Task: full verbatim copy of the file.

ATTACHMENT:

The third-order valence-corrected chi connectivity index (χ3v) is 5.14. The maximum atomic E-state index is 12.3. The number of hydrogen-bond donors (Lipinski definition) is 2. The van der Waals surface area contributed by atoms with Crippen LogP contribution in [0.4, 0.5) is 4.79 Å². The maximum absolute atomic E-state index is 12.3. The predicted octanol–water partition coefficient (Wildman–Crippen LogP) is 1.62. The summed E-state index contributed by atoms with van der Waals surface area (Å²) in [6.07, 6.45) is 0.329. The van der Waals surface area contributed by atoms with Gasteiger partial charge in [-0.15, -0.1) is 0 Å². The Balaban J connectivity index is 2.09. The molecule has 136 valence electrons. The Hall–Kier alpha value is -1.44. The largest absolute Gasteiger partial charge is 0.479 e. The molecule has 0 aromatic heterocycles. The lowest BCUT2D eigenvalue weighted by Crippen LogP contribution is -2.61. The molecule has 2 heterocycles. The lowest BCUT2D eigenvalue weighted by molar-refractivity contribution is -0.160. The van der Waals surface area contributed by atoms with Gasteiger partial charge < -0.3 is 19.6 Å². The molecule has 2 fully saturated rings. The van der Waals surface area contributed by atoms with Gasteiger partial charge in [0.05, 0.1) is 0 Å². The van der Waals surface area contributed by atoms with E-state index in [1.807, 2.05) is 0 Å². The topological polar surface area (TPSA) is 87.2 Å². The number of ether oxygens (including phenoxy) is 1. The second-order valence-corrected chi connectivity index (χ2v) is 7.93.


The third-order valence-corrected chi connectivity index (χ3v) is 5.14. The maximum atomic E-state index is 12.3. The number of hydrogen-bond donors (Lipinski definition) is 2. The van der Waals surface area contributed by atoms with Crippen LogP contribution in [0.4, 0.5) is 4.79 Å². The maximum absolute atomic E-state index is 12.3. The predicted octanol–water partition coefficient (Wildman–Crippen LogP) is 1.62. The summed E-state index contributed by atoms with van der Waals surface area (Å²) in [6.07, 6.45) is 0.329. The van der Waals surface area contributed by atoms with Gasteiger partial charge in [-0.15, -0.1) is 0 Å². The Balaban J connectivity index is 2.09. The molecule has 136 valence electrons. The Hall–Kier alpha value is -1.44. The largest absolute Gasteiger partial charge is 0.479 e. The molecule has 0 aromatic heterocycles. The lowest BCUT2D eigenvalue weighted by Crippen LogP contribution is -2.61. The molecule has 2 heterocycles. The lowest BCUT2D eigenvalue weighted by molar-refractivity contribution is -0.160. The van der Waals surface area contributed by atoms with Gasteiger partial charge < -0.3 is 19.6 Å². The molecule has 2 fully saturated rings. The van der Waals surface area contributed by atoms with Gasteiger partial charge in [0.05, 0.1) is 0 Å². The van der Waals surface area contributed by atoms with E-state index in [1.807, 2.05) is 0 Å². The topological polar surface area (TPSA) is 87.2 Å². The number of ether oxygens (including phenoxy) is 1. The second-order valence-corrected chi connectivity index (χ2v) is 7.93.